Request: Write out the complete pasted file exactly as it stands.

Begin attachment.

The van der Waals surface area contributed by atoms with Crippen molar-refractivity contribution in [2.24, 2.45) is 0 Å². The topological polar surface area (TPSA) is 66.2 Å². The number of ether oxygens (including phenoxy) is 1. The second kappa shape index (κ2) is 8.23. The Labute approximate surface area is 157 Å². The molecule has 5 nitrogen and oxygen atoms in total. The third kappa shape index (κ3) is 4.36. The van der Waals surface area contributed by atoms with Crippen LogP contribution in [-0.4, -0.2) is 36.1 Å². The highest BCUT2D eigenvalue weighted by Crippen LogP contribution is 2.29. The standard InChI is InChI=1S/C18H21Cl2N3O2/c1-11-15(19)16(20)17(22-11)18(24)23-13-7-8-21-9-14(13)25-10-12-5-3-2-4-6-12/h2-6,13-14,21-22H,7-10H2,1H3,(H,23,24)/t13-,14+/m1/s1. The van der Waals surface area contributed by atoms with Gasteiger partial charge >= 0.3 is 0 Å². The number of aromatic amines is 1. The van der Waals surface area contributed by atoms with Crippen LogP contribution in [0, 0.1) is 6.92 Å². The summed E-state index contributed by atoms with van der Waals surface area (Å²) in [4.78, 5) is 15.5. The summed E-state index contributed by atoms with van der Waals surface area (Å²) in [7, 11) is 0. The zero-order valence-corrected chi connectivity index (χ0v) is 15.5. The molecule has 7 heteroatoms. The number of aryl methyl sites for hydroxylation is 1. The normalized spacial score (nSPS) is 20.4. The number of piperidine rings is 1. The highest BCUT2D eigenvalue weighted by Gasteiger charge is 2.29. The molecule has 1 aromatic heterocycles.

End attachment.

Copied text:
The van der Waals surface area contributed by atoms with Crippen molar-refractivity contribution in [2.24, 2.45) is 0 Å². The topological polar surface area (TPSA) is 66.2 Å². The number of ether oxygens (including phenoxy) is 1. The second kappa shape index (κ2) is 8.23. The Labute approximate surface area is 157 Å². The molecule has 5 nitrogen and oxygen atoms in total. The third kappa shape index (κ3) is 4.36. The van der Waals surface area contributed by atoms with Crippen LogP contribution in [-0.4, -0.2) is 36.1 Å². The highest BCUT2D eigenvalue weighted by Crippen LogP contribution is 2.29. The standard InChI is InChI=1S/C18H21Cl2N3O2/c1-11-15(19)16(20)17(22-11)18(24)23-13-7-8-21-9-14(13)25-10-12-5-3-2-4-6-12/h2-6,13-14,21-22H,7-10H2,1H3,(H,23,24)/t13-,14+/m1/s1. The van der Waals surface area contributed by atoms with Gasteiger partial charge >= 0.3 is 0 Å². The number of aromatic amines is 1. The van der Waals surface area contributed by atoms with Crippen LogP contribution in [0, 0.1) is 6.92 Å². The summed E-state index contributed by atoms with van der Waals surface area (Å²) in [4.78, 5) is 15.5. The summed E-state index contributed by atoms with van der Waals surface area (Å²) in [7, 11) is 0. The zero-order valence-corrected chi connectivity index (χ0v) is 15.5. The molecule has 7 heteroatoms. The number of aryl methyl sites for hydroxylation is 1. The normalized spacial score (nSPS) is 20.4. The number of piperidine rings is 1. The highest BCUT2D eigenvalue weighted by Gasteiger charge is 2.29. The molecule has 1 aromatic heterocycles.